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Browsing named entities in The Daily Dispatch: November 27, 1863., [Electronic resource].

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Reported fighting on the Rapidan — the enemy said to be Crossing. By passengers who came down on the Fredericksburg train yesterday afternoon we learn that heavy firing was heard at Hamilton's Crossing, in the direction of the upper fords of the Rappahannock. Passengers by the Central train, which arrived at a late hour, state that a report reached Orange C. H. yesterday morning that the enemy had crossed the Rapidan at one or two fords during the night before, and that heavy skirmishing was going on all the morning. Whether the enemy had crossed in force, or whether they consisted of infantry or cavalry, or both, we could not learn. From movement of our own troops, we think it more than likely that a general advance of the enemy is contemplated. It will be seen that the correspondent of the Dispatch, writing from the army, announces an advance of Meade's pickets.
Fredericksburg, Va. (Virginia, United States) (search for this): article 1
Reported fighting on the Rapidan — the enemy said to be Crossing. By passengers who came down on the Fredericksburg train yesterday afternoon we learn that heavy firing was heard at Hamilton's Crossing, in the direction of the upper fords of the Rappahannock. Passengers by the Central train, which arrived at a late hour, state that a report reached Orange C. H. yesterday morning that the enemy had crossed the Rapidan at one or two fords during the night before, and that heavy skirmishing was going on all the morning. Whether the enemy had crossed in force, or whether they consisted of infantry or cavalry, or both, we could not learn. From movement of our own troops, we think it more than likely that a general advance of the enemy is contemplated. It will be seen that the correspondent of the Dispatch, writing from the army, announces an advance of Meade's pickets.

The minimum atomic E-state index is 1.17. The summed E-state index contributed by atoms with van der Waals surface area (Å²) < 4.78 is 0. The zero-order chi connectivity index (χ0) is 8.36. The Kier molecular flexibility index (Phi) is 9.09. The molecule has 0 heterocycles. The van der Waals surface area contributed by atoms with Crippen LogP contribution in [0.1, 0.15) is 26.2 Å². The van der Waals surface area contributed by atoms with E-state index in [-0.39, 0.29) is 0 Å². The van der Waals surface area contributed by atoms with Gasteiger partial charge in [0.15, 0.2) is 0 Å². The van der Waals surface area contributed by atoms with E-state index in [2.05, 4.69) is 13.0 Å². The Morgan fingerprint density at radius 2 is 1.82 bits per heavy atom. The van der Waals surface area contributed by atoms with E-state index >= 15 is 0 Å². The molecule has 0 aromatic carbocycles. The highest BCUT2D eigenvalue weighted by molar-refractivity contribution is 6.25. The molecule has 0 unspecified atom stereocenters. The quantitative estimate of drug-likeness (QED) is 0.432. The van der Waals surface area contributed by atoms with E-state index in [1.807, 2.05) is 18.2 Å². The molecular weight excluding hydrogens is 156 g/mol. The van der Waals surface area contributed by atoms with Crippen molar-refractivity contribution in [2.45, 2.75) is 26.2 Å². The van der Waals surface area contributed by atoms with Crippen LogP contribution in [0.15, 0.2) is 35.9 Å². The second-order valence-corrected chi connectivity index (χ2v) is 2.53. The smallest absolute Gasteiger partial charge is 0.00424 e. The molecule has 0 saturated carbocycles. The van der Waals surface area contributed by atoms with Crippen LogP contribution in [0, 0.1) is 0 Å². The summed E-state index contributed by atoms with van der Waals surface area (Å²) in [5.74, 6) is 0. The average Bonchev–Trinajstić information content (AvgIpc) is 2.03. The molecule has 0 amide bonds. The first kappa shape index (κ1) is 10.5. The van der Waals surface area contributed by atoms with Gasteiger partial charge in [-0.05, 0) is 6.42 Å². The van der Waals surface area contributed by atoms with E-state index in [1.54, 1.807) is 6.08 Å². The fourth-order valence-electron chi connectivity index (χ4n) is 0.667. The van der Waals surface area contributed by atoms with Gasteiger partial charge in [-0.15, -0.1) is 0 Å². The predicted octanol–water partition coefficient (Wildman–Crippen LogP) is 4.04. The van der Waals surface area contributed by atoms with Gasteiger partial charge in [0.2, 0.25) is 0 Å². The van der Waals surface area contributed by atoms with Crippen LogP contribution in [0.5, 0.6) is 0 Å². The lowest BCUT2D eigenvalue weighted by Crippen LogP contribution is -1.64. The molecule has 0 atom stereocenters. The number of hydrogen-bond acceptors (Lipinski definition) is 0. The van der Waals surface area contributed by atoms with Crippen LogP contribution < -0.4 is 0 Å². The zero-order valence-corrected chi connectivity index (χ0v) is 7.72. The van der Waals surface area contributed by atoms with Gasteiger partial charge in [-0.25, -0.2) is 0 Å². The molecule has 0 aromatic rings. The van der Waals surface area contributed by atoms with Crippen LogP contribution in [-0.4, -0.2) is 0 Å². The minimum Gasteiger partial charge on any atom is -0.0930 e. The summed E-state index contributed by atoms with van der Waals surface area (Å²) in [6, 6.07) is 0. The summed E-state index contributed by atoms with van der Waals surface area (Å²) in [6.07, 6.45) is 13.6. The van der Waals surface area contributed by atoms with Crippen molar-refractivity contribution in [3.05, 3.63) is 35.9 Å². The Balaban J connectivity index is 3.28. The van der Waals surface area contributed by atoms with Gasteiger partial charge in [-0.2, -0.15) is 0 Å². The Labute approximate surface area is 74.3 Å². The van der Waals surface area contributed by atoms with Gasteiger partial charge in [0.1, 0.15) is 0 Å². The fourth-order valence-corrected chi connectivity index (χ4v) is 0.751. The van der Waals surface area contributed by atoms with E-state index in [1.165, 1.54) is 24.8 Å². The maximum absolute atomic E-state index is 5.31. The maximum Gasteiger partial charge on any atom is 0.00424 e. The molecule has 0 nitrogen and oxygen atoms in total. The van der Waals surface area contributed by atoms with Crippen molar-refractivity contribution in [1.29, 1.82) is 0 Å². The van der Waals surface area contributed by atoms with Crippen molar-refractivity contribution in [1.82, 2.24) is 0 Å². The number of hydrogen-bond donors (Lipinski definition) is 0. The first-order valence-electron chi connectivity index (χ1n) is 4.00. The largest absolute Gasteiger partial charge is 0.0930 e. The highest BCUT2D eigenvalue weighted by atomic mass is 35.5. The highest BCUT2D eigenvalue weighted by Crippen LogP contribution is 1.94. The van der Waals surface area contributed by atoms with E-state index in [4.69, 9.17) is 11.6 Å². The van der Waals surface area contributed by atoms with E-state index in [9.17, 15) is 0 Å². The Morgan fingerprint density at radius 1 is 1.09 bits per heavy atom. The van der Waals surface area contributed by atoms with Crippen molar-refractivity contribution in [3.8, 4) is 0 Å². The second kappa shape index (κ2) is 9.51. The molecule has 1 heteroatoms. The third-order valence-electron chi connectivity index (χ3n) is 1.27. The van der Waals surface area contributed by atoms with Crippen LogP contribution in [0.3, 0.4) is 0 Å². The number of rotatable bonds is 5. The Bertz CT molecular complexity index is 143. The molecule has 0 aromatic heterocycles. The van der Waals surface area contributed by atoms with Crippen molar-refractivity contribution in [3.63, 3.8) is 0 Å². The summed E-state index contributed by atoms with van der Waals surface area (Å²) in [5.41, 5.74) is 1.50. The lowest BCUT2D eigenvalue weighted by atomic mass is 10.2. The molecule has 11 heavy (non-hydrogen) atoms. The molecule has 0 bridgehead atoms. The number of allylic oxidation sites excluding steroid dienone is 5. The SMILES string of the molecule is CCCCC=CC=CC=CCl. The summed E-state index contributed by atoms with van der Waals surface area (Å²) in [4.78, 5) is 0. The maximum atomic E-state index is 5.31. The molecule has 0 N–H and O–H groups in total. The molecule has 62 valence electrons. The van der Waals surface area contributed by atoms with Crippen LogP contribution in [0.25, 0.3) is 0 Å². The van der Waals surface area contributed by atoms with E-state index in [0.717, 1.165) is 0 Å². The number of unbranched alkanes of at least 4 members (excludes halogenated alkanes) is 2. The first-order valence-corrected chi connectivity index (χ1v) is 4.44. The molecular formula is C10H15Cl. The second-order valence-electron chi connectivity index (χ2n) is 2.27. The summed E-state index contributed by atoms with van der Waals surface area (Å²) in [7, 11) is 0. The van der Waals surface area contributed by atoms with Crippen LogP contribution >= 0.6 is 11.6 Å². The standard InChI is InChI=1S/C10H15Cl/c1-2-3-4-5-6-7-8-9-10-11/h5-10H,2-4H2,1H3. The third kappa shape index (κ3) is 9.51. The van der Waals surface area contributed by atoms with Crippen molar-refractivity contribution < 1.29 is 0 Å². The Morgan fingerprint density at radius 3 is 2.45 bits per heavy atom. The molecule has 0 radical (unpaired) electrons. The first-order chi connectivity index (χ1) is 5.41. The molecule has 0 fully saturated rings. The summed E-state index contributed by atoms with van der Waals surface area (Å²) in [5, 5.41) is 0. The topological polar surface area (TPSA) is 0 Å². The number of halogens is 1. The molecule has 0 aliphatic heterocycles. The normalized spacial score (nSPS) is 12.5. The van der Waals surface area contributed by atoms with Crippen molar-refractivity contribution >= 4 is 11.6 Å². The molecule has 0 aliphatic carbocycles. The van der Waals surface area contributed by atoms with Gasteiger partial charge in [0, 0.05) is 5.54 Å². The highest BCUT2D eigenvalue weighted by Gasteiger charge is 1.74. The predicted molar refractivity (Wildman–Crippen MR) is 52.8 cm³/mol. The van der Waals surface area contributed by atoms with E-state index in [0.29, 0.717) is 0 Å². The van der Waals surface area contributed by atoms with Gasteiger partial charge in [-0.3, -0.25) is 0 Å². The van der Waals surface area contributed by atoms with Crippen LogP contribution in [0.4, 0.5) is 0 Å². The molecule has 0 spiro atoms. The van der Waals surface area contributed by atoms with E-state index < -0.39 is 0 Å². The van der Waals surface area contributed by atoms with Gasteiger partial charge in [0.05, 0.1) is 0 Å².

Orange Court House (Virginia, United States) (search for this): article 1
Reported fighting on the Rapidan — the enemy said to be Crossing. By passengers who came down on the Fredericksburg train yesterday afternoon we learn that heavy firing was heard at Hamilton's Crossing, in the direction of the upper fords of the Rappahannock. Passengers by the Central train, which arrived at a late hour, state that a report reached Orange C. H. yesterday morning that the enemy had crossed the Rapidan at one or two fords during the night before, and that heavy skirmishing was going on all the morning. Whether the enemy had crossed in force, or whether they consisted of infantry or cavalry, or both, we could not learn. From movement of our own troops, we think it more than likely that a general advance of the enemy is contemplated. It will be seen that the correspondent of the Dispatch, writing from the army, announces an advance of Meade's pickets.